Tendering Transport - Lessons Learnt 1
Large investment in equipment with only deployment for the main customer
A traditional tender was issued for transport mainly from storage locations to factories back and forth. Required were approx. 20 trucks dedicated with 60 m3 bulk trailers.
It was local transport with high usage (365 days at 24h). A number of trailers had to be adapted with special generators to keep the load during the transport liquid and were only deployed during fall and winter.
Since it was local transport, only three carriers in this particular area were interested and had the capacity; the current carrier and two other local carriers.
Events developed as follows:
• Number three was afraid to be dumped after the contract period and then to get left with the fleet. He declined after he found out the details of the project.
• Number two was already working for the main carrier (subcontractor) and was afraid when he lost the tender process; he would have upset the main carrier (his client after all). Number two also declined.
• Number one, the current carrier, used his renewed strong position and confronted the customer with his new and unfavorable position.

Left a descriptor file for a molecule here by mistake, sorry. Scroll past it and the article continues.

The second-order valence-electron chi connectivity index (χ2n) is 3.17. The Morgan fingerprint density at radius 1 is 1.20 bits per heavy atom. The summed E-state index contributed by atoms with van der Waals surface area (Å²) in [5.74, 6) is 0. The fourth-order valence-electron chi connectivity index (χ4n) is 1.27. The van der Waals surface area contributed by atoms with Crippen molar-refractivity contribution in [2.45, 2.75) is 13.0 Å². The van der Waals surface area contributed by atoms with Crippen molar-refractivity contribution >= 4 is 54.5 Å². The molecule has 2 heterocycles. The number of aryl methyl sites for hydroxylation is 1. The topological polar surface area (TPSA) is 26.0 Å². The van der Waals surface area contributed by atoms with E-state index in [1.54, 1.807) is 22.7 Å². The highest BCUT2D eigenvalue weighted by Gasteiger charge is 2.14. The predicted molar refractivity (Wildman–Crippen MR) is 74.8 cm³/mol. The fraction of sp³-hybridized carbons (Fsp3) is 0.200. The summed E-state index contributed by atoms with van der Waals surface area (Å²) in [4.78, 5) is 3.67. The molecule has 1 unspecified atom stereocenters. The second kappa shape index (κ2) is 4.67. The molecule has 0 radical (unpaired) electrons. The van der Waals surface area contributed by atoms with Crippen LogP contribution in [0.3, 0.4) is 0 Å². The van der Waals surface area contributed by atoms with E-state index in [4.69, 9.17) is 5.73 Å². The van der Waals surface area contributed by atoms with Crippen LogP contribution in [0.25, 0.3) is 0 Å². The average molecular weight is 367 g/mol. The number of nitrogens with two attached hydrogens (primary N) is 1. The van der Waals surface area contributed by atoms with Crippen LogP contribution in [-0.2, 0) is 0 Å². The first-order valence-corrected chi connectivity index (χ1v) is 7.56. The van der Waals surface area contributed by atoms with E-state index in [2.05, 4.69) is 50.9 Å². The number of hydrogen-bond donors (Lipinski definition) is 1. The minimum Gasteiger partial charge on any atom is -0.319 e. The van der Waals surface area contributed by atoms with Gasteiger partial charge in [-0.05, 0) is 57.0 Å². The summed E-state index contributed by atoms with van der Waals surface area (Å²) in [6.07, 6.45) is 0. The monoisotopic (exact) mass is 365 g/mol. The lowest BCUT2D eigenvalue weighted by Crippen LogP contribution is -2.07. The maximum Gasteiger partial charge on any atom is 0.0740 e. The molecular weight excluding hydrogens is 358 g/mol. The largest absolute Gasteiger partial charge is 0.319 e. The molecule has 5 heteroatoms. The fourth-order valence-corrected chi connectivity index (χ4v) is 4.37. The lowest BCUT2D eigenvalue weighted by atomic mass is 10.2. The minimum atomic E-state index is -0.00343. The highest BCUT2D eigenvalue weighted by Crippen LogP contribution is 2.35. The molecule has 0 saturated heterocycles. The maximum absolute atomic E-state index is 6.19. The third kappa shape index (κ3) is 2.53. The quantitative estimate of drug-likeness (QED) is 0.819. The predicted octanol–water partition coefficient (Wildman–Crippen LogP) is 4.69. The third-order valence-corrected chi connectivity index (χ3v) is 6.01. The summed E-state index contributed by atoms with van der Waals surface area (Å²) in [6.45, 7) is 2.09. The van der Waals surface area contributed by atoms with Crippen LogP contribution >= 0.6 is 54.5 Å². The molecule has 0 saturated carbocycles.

He offered them a new 5 year contract with absurd high prices and was threating to stop the transport service. This would immediately stop 5 factories with 700 people working. The carrier could do that unpunished while the official contract period was over.
In the end, the client managed to convince number two (the current subcontractor) to quote for the transport although he would get into a dispute with the current main carrier.
In the end the main carrier lost the tender process and the subcontractor won the contract.
It was a close call, things got very messy and parties ended up settling things in court.
If you depend on the local market, start with local research before launching a tender. Don’t assume everyone will fall for new business.